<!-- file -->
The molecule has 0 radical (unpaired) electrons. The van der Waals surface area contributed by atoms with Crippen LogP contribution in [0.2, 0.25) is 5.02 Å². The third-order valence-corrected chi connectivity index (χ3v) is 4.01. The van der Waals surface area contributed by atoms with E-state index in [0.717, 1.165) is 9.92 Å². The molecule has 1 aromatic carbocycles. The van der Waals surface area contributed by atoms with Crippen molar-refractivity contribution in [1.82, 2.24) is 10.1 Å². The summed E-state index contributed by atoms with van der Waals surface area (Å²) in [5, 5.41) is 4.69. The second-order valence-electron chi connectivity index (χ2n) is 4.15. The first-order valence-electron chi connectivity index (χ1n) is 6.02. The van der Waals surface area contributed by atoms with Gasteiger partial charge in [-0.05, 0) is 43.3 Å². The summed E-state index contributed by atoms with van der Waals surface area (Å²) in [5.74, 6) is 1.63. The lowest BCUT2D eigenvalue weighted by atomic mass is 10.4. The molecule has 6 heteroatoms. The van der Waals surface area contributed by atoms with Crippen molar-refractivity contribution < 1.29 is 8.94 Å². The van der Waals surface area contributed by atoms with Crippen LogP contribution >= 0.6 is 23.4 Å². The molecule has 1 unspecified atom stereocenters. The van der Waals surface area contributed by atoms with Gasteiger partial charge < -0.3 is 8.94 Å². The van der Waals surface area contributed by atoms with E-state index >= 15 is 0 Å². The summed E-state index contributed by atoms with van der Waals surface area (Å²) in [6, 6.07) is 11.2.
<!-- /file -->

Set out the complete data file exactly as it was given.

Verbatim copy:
The molecule has 0 radical (unpaired) electrons. The van der Waals surface area contributed by atoms with Crippen LogP contribution in [0.2, 0.25) is 5.02 Å². The third-order valence-corrected chi connectivity index (χ3v) is 4.01. The van der Waals surface area contributed by atoms with E-state index in [0.717, 1.165) is 9.92 Å². The molecule has 1 aromatic carbocycles. The van der Waals surface area contributed by atoms with Crippen molar-refractivity contribution in [1.82, 2.24) is 10.1 Å². The summed E-state index contributed by atoms with van der Waals surface area (Å²) in [5, 5.41) is 4.69. The second-order valence-electron chi connectivity index (χ2n) is 4.15. The first-order valence-electron chi connectivity index (χ1n) is 6.02. The van der Waals surface area contributed by atoms with Gasteiger partial charge in [-0.05, 0) is 43.3 Å². The summed E-state index contributed by atoms with van der Waals surface area (Å²) in [5.74, 6) is 1.63. The lowest BCUT2D eigenvalue weighted by atomic mass is 10.4. The molecule has 6 heteroatoms. The van der Waals surface area contributed by atoms with Crippen molar-refractivity contribution < 1.29 is 8.94 Å². The van der Waals surface area contributed by atoms with Crippen LogP contribution >= 0.6 is 23.4 Å². The molecule has 1 unspecified atom stereocenters. The van der Waals surface area contributed by atoms with Gasteiger partial charge < -0.3 is 8.94 Å². The van der Waals surface area contributed by atoms with E-state index >= 15 is 0 Å². The summed E-state index contributed by atoms with van der Waals surface area (Å²) in [6, 6.07) is 11.2.